Graphically, Sly 2 looks just as good as the first game. It is very colorful, and for the most part, every level is varied enough to not be repetitious, even if some of the missions require some of the same tactics as other missions, like stealing keys. The music is more atmospheric than epic. This is due to the work of Peter McConnell. He is a composer well known for his work on a lot of the late great LucasArts games, along with other games like Brutal Legend, Costume Quest, Kinectimals, and Psychonaughts. He also composed for games, like the third and fourth game in the Sly Cooper franchise and The Bard’s Tale. Voice acting once again is well done. Sly, Bentley, and Murray’s voice actors return from the last game, and do a good job with their characters, especially Murray and Bentley. David Scully, Gloria Manon, Ross Douglas, and Sam A. Mowry do a great job bringing the villains to life, with David Scully doing two out of the 5 villains’ voices.

So, this game improves on a lot of things, right? What could possibly be wrong with it? Well, I am not going to lie, I think this game is a bit more flawed than many people want to say it is. Or, maybe I’m just about to be harsh. I think a lot of the missions in each level are a bit too tedious for the average gamer. For every good mission, there are one or two missions that just make me rage at my controller. Since we are on the topic of levels, they last way too long. They overstay their welcome, and the more I played the game, the more I wished that the levels were a bit more linear and not so open-ended. Even with Murray and Bentley as playable characters, the levels are designed more for Sly, and it just makes it a pain to finish a mission with either character, and then have to hike it back to the safe house. During some of the missions, the controls could have been better, such as the mission when Murray drives a tank. It could have been much much better. I feel like they made the game longer with padding, and in my eyes, that is no good. I want to enjoy and remember good things about the levels, but instead, I keep remembering more the tedious moments than the good parts. I also feel like the graphics are too dark on the PS2 version. I sometimes missed a platform or walked off an edge when I didn’t mean to. I feel like the special stealth platforming could have been programmed better, since I can count many times where I missed a hook or something I could latch onto because I wasn’t in the same hit box area to make contact with it, even though I was.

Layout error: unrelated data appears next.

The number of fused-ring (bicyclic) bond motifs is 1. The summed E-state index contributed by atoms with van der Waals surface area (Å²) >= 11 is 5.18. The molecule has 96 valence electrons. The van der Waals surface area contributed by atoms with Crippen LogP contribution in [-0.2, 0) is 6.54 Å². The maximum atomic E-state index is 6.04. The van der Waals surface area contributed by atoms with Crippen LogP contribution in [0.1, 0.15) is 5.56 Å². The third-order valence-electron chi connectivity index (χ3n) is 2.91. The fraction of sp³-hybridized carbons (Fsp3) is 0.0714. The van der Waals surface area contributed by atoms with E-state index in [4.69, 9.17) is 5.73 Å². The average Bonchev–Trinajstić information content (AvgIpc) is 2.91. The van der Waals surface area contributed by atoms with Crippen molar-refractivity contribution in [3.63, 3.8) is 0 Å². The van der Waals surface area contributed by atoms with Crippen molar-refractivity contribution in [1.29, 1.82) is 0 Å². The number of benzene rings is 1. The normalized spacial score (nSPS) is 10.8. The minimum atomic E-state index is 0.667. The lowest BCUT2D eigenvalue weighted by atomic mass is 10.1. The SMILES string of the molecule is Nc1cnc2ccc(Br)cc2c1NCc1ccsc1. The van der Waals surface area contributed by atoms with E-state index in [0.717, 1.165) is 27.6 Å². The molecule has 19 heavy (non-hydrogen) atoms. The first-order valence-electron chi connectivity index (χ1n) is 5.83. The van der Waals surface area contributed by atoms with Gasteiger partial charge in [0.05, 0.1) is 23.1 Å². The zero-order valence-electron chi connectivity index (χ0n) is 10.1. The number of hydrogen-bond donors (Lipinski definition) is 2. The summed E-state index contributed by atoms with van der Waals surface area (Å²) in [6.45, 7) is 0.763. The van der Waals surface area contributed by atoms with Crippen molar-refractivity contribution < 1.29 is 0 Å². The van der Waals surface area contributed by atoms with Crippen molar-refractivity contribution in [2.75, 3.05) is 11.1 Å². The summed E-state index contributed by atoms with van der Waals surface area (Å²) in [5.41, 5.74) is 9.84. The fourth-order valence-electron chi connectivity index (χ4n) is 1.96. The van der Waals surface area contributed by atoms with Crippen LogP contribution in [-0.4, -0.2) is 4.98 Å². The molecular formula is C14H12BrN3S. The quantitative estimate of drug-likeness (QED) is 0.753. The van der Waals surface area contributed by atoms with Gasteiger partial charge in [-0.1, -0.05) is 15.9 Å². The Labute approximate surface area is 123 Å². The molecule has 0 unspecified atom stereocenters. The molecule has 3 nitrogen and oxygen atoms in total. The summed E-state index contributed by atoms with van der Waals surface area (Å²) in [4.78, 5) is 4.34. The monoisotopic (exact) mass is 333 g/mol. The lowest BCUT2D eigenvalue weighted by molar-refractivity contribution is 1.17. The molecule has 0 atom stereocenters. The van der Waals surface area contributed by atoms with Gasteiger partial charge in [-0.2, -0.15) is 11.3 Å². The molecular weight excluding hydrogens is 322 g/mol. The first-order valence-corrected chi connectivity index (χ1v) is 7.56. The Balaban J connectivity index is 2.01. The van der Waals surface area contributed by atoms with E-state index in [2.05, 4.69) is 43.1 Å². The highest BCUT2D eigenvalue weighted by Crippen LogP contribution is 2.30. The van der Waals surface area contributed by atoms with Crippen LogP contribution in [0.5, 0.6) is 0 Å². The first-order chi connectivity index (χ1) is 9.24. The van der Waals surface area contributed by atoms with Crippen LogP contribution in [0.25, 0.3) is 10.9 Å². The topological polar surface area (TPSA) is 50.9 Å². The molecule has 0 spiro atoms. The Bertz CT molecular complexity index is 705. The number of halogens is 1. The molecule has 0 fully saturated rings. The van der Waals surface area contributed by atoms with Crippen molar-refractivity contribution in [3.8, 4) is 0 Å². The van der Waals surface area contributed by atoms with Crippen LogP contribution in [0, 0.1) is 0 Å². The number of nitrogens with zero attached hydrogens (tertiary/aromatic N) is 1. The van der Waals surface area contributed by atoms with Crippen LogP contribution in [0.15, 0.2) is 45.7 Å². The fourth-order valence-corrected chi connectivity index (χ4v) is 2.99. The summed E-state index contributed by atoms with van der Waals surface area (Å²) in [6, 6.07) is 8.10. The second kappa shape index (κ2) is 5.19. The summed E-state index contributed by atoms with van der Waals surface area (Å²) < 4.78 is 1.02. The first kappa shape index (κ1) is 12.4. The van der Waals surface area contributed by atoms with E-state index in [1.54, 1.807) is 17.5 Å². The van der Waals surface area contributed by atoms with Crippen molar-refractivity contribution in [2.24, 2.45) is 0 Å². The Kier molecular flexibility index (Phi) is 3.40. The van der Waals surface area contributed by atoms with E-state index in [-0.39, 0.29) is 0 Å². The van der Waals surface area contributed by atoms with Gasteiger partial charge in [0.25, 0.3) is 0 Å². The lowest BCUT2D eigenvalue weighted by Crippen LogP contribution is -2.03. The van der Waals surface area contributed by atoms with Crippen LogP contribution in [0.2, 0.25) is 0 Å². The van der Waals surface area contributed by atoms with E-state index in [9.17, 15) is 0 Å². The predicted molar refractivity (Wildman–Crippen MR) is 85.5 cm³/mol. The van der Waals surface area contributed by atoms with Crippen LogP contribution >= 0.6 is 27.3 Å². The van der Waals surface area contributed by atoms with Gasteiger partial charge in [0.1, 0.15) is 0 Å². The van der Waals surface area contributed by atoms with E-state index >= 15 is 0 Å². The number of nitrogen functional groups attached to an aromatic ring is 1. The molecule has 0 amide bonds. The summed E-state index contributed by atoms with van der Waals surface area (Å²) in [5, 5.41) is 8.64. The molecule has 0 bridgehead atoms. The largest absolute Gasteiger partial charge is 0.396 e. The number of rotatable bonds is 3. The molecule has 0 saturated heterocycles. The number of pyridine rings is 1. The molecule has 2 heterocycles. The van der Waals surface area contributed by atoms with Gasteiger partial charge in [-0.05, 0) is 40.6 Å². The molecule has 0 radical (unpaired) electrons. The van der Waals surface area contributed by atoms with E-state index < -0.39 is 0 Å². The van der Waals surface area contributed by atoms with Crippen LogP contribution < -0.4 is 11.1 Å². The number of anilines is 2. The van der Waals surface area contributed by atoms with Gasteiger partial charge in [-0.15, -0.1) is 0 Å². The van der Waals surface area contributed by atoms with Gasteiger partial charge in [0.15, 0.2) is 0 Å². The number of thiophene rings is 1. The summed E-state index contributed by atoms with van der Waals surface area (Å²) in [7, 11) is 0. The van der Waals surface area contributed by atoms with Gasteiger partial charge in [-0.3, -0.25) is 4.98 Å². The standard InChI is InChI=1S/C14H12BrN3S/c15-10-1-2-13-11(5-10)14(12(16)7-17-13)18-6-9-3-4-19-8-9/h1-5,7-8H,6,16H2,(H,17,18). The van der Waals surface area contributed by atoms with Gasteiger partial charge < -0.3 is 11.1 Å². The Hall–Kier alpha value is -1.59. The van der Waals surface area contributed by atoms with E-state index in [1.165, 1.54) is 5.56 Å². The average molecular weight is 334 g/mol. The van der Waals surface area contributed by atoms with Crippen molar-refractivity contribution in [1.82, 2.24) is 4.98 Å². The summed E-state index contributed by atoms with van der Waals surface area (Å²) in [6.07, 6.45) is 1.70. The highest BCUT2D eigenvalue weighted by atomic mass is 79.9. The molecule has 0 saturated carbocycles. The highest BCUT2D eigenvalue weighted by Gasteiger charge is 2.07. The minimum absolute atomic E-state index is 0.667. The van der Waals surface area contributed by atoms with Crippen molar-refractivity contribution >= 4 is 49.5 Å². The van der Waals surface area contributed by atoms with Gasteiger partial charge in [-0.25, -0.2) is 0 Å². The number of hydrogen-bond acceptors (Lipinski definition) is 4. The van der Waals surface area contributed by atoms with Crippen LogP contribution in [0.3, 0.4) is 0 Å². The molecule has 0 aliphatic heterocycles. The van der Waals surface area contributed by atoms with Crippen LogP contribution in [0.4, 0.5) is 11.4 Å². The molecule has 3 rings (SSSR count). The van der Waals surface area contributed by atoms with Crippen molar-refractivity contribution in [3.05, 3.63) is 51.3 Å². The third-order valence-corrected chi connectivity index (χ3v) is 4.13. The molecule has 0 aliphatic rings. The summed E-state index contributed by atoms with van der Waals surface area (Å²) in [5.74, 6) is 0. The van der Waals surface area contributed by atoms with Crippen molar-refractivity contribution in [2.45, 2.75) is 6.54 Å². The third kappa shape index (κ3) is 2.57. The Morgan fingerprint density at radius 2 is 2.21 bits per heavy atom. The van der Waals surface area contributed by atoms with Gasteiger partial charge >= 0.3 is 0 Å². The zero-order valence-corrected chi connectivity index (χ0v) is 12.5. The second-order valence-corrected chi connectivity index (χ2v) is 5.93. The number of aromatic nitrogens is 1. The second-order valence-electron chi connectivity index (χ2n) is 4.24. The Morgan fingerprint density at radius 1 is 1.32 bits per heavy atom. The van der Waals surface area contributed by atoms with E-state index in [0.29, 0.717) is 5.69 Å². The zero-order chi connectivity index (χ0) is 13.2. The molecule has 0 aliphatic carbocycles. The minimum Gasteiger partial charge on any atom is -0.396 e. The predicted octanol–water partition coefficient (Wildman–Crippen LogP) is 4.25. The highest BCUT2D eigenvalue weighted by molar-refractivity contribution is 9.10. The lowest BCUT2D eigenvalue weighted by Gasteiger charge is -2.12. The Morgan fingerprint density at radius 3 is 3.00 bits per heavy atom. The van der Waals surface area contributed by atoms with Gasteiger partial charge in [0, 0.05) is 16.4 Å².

So, after all the complaints I had, you should still check it out. Maybe rent it before seeking out a copy or downloading it off the PSN store. It is better than the first game, but in my opinion, it has a bit too much stuff that drags the game down to say it is 100% better than the first game. It is better, but not by much. You can either get it for the PS2 or get it as the Sly Cooper Trilogy for the PS3, where all of the games are in HD. Maybe the next game will be better, right? Right? I mean, it is the third game? Well, check in next week to find out.

This game gets a 6 out of 10.